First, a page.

Pediatric patients could possibly be misdiagnosed with ADHD when in fact they have rare tumors, as many of the symptoms of pheochromocytomas and paragangliomas (PHEO/PGL) overlap with symptoms of ADHD. The consequence of such a misdiagnosis can be dangerous as treatments for ADHD may exacerbate the symptoms of PHEO/PGL and potentially lead to hypertensive crisis.
Researchers carried out a retrospective study of PHEO/PGL patients at the National Institutes of Health (NIK) Clinical Center between 2006 and 2014. They found during this period 43 patients were diagnosed with PHEO/PGL and 9 (21%) had a diagnosis of ADHD, this is compared to just 7.2% in the general population (p=0.0328).
The mean age of ADHD diagnosis for the patients was 8±3 years, while the first symptom attributed to PHEO occurred at the mean age of 11±3 years, with the mean age of tumor identification a year later at 12±3 years. Post-resection surgery follow-ups (that occurred between 1.3 and 3.2 years after), showed that 3 of the 9 patients had a resolution of the symptoms initially attributed to ADHD.
The follow-up also found that 6 of the 9 ADHD patients no longer had signs of PHEO/PGL, with 1 patient still being monitored and 2 showing metastatic disease. Of the 6 patients with persistence of ADHD symptoms, 2 have metastatic PGL with persistent elevation of tumor metabolites, and 2 are continuing with stimulant medication.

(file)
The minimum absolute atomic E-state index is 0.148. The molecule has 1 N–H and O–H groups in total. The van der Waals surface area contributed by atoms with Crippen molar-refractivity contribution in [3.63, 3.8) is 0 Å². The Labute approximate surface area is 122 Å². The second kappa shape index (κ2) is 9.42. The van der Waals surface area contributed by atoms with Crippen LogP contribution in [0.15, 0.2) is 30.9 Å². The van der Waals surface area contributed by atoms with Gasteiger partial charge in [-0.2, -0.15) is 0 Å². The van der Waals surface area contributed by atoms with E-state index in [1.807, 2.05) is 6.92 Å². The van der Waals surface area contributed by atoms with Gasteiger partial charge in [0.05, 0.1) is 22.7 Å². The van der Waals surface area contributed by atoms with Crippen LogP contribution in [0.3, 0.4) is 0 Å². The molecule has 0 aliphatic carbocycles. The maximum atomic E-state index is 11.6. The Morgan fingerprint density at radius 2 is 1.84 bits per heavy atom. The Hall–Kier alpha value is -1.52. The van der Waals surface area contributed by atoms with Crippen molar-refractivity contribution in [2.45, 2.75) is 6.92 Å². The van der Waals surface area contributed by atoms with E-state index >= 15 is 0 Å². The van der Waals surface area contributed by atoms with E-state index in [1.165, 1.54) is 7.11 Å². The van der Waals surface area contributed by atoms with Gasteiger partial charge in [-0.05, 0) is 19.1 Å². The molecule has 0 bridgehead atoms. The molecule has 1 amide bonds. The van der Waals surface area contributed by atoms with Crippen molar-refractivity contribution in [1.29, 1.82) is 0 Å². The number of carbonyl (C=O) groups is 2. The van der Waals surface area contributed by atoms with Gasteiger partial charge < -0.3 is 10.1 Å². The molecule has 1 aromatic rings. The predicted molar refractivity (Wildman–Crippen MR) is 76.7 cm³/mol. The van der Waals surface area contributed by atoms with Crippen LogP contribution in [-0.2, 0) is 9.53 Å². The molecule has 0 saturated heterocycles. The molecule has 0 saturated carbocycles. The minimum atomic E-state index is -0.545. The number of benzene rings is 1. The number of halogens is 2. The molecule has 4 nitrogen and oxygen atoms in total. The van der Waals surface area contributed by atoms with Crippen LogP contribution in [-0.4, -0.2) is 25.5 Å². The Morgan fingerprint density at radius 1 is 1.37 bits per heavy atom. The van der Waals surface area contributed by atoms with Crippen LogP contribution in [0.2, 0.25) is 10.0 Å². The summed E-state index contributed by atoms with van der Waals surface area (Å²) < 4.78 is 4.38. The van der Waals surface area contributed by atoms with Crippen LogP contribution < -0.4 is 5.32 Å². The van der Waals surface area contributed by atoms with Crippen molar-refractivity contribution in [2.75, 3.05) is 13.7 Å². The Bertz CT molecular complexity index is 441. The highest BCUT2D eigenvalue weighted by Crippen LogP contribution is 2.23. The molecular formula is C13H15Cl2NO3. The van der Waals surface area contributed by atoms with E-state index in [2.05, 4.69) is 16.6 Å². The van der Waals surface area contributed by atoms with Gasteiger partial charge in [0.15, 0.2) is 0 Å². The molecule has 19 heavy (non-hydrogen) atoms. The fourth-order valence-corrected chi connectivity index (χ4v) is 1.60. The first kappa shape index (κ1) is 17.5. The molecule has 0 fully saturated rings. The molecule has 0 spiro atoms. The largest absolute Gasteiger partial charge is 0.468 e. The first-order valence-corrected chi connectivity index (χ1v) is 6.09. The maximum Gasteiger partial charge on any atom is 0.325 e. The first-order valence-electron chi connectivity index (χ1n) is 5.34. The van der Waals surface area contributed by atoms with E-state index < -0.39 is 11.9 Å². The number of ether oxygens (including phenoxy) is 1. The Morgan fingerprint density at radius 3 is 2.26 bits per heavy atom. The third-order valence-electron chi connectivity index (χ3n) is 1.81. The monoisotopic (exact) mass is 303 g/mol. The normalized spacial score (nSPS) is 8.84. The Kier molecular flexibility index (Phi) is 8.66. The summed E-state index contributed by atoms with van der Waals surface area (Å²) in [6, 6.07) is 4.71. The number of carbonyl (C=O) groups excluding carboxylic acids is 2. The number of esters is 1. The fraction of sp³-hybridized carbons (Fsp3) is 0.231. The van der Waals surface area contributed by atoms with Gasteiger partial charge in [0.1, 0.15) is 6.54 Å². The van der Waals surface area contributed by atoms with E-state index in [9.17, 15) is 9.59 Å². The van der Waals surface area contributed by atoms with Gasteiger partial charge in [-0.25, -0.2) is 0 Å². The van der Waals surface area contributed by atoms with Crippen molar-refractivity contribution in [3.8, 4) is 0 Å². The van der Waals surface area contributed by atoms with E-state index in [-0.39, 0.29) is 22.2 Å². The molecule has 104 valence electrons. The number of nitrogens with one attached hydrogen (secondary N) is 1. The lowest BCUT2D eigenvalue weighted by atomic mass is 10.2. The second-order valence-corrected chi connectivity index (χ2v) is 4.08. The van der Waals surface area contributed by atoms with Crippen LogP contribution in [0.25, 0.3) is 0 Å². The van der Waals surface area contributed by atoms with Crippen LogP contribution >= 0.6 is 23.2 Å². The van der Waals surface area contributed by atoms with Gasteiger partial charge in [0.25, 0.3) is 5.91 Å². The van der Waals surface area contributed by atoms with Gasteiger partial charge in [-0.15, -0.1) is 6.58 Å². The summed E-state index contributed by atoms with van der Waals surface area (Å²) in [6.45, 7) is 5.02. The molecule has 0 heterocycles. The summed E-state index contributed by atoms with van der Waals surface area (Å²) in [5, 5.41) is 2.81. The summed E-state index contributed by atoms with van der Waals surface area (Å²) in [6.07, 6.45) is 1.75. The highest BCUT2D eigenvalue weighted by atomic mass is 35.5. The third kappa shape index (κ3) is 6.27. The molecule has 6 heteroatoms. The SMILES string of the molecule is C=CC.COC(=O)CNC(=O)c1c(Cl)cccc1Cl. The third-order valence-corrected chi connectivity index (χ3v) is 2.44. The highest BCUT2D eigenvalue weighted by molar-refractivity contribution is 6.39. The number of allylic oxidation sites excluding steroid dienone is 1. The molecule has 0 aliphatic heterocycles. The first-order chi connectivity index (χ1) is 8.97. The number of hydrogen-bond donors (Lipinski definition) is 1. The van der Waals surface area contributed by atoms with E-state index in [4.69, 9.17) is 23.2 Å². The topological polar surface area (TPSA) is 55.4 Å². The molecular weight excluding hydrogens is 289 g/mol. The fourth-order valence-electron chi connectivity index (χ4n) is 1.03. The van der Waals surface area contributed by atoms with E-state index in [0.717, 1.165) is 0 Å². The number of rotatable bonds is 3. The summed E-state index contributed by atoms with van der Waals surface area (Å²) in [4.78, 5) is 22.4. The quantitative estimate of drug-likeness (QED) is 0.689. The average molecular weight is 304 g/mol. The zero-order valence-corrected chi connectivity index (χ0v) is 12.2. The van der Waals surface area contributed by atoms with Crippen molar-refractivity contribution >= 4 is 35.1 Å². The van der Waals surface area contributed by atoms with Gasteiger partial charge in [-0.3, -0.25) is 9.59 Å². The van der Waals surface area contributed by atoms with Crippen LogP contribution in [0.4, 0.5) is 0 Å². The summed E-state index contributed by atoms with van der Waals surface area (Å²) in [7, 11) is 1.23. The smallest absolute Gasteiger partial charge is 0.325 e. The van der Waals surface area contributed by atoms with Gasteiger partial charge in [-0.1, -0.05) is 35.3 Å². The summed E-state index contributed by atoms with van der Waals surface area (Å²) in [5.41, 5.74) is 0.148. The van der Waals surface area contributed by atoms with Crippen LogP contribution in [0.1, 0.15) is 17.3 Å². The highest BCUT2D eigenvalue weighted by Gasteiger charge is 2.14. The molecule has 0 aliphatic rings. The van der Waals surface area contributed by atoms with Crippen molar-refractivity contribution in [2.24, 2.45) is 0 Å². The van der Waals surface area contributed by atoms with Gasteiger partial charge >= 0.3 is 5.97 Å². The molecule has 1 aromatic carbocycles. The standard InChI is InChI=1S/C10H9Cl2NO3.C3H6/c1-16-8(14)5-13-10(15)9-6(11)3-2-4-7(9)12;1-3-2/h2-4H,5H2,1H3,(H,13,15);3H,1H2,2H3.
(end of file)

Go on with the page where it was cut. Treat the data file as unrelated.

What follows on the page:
In light of these findings, the authors reiterated the DSM-5 and AAP stances on ADHD diagnosis; as a diagnosis of exclusion using observations from multiple parties to verify that the symptomology matches the diagnosis. Amphetamines prescribed to ADHD patients with PHEO/PGL tumors can launch a process of blocking re-uptake of norepinephrine and dopamine, blocking catecholamine degradation. Stimulants used on top of already elevated norepinephrine and dopamine in PHEO/PGL patients can potentiate sympathomimetic effects.
Four of the patients in the study exhibited hypertension and with the level of ADHD medication prescriptions rising, the authors of the study point out how, “hypertension is rare in the pediatric population, so practitioners should perform a thorough workup of organic causes.”
They continue, “It is imperative that a thorough evaluation for PHEO/PGL is performed in a child with ADHD-symptoms and hypertension, especially if there is a family history of neuroendocrine disorders.” They appeal for further studies that incorporate prospective screening for ADHD children with PHEO/PGL as compared with children with other types of tumors.
“These observations point to a need for pediatric patients with ADHD and hypertension to undergo a thorough evaluation to rule out the presence of a PHEO/PGL prior to initiation on stimulant medication,” concluded the authors. The full findings of the study are published in Hormone and Metabolic Research.
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